What if there were a cure for type 2 diabetes, but most patients couldn’t benefit from it? This is the question that motivated Johns Hopkins University gastroenterologist Ashish Nimgaonkar and his colleagues at the Center for Bioengineering Innovation and Design to found Glyscend, a biotechnology startup that is trying to develop an alternative to a costly and complicated therapeutic approach for the disease. Armed with funding from Johnson & Johnson Innovation’s World Without Disease QuickFire Challenge, Glyscend is now rapidly accelerating toward clinical testing of its novel diabetes treatment.

Nimgaonkar was intrigued by reports that the bariatric surgical procedures used for morbidly obese patients also appeared to confer dramatic improvement in diabetic patients. “Patients who get surgery can go off their insulin and other diabetic medicines without having even lost an ounce of weight,” he says. As evidence has mounted to support the curative effects of this procedure, some medical societies have moved to recommend it to diabetic patients. Over the past year, a growing number of insurers have extended their coverage to bariatric surgery for the treatment of diabetes, but many patients are either ineligible or reluctant to undergo this still-costly and highly-invasive procedure — assuming they even know about it. “Many doctors are not even aware that these endoscopic procedures and bariatric surgery are an option, so many patients don’t even get referred,” says Nimgaonkar.

Current research suggests that the benefits of this procedure arise from reducing the interaction between digesting food and the intestinal wall. The details of this mechanism remain unclear, but could entail direct reduction of caloric intake, as well as altering the production of intestinal hormones that regulate insulin production and glucose regulation. Glyscend aims to replicate this surgical intestinal bypass with a pill which releases a polymer that forms a barrier within the intestine. Other companies have explored similar synthetic barrier-based approaches, including devices such as EndoBarrier — a flexible ‘liner’ manufactured by gi Dynamics that is delivered to the intestine via a non-surgical, endoscopic procedure. But a pill that can deliver equal or superior protection would be far more appealing to many patients.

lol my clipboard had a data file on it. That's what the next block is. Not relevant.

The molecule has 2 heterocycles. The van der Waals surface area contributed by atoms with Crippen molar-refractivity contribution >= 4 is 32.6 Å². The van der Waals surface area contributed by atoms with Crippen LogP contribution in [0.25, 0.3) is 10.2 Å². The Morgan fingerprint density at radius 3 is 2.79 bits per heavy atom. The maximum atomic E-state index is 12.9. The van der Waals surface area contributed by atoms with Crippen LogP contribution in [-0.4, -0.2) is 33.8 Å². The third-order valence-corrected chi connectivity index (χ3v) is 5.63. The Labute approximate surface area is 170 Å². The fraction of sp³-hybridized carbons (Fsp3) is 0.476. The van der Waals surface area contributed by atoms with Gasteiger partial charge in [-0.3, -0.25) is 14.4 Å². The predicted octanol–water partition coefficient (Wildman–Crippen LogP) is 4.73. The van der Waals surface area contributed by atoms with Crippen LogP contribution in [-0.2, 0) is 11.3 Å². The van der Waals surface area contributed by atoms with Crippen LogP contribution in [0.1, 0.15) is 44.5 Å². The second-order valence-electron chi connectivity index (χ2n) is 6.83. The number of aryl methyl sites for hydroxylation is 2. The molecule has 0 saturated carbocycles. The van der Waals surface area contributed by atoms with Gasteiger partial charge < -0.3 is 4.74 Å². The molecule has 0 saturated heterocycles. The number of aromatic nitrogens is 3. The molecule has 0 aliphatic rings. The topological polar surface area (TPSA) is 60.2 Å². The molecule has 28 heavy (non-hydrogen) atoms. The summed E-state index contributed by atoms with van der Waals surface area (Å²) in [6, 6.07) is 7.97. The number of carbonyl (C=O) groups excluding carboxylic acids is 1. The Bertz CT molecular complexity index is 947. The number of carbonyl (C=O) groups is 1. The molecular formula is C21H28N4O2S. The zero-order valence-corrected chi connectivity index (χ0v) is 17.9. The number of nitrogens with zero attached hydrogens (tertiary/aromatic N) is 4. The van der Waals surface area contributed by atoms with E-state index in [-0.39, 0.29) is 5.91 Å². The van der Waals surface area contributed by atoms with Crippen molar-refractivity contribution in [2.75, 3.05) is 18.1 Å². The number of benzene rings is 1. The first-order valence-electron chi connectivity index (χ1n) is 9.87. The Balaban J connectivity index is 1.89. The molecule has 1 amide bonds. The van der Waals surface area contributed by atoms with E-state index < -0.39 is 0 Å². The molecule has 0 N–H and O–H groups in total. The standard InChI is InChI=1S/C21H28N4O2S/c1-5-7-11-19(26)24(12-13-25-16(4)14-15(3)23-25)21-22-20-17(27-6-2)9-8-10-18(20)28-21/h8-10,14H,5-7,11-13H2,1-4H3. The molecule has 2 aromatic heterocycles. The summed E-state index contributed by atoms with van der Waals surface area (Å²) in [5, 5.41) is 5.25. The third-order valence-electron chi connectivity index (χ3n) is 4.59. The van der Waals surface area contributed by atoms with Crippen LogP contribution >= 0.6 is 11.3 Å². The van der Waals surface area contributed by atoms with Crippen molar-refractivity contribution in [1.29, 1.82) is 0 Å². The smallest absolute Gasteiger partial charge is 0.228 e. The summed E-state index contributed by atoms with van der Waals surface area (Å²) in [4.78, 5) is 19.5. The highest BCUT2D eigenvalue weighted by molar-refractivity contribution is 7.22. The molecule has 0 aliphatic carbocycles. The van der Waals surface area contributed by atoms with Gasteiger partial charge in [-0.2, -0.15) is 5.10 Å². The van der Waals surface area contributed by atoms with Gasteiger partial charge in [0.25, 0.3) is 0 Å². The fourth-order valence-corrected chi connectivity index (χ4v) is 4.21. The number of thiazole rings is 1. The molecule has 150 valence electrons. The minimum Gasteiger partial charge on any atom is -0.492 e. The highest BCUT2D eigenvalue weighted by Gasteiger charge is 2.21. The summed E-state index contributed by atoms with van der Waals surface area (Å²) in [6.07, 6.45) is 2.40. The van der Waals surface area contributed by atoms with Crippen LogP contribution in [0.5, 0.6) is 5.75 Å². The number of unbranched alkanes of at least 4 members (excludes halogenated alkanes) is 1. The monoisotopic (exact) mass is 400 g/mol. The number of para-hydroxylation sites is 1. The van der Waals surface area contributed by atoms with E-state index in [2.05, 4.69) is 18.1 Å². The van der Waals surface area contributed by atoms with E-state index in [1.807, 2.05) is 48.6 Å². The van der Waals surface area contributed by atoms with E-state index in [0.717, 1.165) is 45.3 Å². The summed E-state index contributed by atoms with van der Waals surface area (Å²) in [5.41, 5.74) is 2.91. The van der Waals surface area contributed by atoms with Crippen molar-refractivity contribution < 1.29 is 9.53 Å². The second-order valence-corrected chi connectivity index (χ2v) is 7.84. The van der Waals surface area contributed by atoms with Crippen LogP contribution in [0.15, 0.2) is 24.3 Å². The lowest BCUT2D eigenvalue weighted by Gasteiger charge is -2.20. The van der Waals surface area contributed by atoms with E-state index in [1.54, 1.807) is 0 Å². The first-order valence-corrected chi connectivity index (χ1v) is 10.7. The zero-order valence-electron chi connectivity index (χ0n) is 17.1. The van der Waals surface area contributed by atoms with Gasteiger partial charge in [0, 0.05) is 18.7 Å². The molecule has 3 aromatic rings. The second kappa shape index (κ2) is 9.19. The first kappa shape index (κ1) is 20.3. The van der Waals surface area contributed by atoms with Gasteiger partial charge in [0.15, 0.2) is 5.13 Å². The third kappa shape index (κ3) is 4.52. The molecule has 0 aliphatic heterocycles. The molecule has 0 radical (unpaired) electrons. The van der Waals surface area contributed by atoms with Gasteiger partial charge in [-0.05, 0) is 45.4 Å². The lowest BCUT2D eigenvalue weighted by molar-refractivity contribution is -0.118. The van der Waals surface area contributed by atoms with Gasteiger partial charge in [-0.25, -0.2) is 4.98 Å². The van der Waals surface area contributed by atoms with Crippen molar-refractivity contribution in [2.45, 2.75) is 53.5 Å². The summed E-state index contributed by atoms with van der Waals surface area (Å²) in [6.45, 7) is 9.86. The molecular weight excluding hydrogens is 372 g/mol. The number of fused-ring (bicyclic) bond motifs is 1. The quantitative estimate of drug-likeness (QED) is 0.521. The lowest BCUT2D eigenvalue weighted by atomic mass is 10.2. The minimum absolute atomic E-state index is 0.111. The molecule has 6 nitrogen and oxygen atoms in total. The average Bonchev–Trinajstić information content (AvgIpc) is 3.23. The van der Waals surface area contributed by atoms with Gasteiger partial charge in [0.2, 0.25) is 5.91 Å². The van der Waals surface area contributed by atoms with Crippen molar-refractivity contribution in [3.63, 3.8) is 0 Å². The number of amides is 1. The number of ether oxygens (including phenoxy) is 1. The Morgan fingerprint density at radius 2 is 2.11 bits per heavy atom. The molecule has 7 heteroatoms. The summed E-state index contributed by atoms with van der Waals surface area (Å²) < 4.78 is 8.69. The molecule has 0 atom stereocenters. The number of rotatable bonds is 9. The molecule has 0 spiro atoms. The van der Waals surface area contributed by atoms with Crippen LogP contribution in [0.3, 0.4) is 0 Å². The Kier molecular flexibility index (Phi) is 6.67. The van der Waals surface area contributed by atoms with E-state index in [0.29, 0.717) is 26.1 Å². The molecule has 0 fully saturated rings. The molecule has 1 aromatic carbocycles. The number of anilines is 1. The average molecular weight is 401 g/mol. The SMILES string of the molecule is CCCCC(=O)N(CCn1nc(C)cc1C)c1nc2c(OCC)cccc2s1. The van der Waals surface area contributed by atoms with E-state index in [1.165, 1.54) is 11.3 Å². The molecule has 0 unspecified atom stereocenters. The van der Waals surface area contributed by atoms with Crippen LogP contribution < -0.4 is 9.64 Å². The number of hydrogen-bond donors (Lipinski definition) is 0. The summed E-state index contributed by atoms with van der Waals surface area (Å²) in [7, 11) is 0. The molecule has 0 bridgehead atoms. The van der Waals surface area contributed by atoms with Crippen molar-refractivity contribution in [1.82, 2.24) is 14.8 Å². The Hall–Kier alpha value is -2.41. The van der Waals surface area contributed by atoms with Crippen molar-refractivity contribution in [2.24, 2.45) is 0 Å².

Selecting the right material has been a crucial challenge, requiring extensive testing to identify patient-friendly materials that can reliably self-assemble into a robust barrier in the environment of the gut. “We made a long list of ‘must-have’ and ‘nice-to-have’ criteria that needed to be met,” says Nimgaonkar. Initially, his group focused exclusively on materials that had an established track record of human testing or clinical use, identifying dozens of candidates that are then subjected to rigorous testing. At present, Glyscend has identified a handful of polymers that appear to be safe and perform as intended in animal models. “We have shown significant reductions in blood glucose after administration of the polymers,” says Nimgaonkar.

Firing up the funds

Initially, the company was scraping by with relatively modest funding from state and federal agencies, but 2016, Glyscend received a big boost. As one of the three winners of the World Without Disease challenge, the company netted $500,000 in funding — beating more than 470 rivals in a competition designed to reward innovative approaches to preventing and treating chronic disease.

“We were seeking cross-sector, technology-based solutions to a ‘big’ unmet medical need, with a focus on lung cancer and diabetes,” says Barry Springer, vice-president of strategy, innovation and research, Janssen BioTherapeutics. “We prioritized innovative, potentially transformative approaches.” The overall QuickFire Challenge awarded $1.5 million to the best applicants with projects in consumer products, medical devices and pharmaceuticals. This award also establishes an open line of collaboration between the two companies, allowing Glyscend scientists to routinely connect with Johnson & Johnson’s internal expertise in the metabolic disease space.

Still, much research lies ahead before Glyscend can even speculate on how well this will work or whether it will work at all. Glyscend is actively focused on developing new formulations with even better safety and efficacy characteristics, with a plan for testing in patients in the near future. “The next six months will be critical,” says Nimgaonkar. “We are planning to see how well this polymer does in a relatively short clinical study early next year.”

Springer has high hopes for Glyscend’s future prospects. “I’m most excited about the potential to cure type 2 diabetes in a safe and noninvasive manner,” says Springer.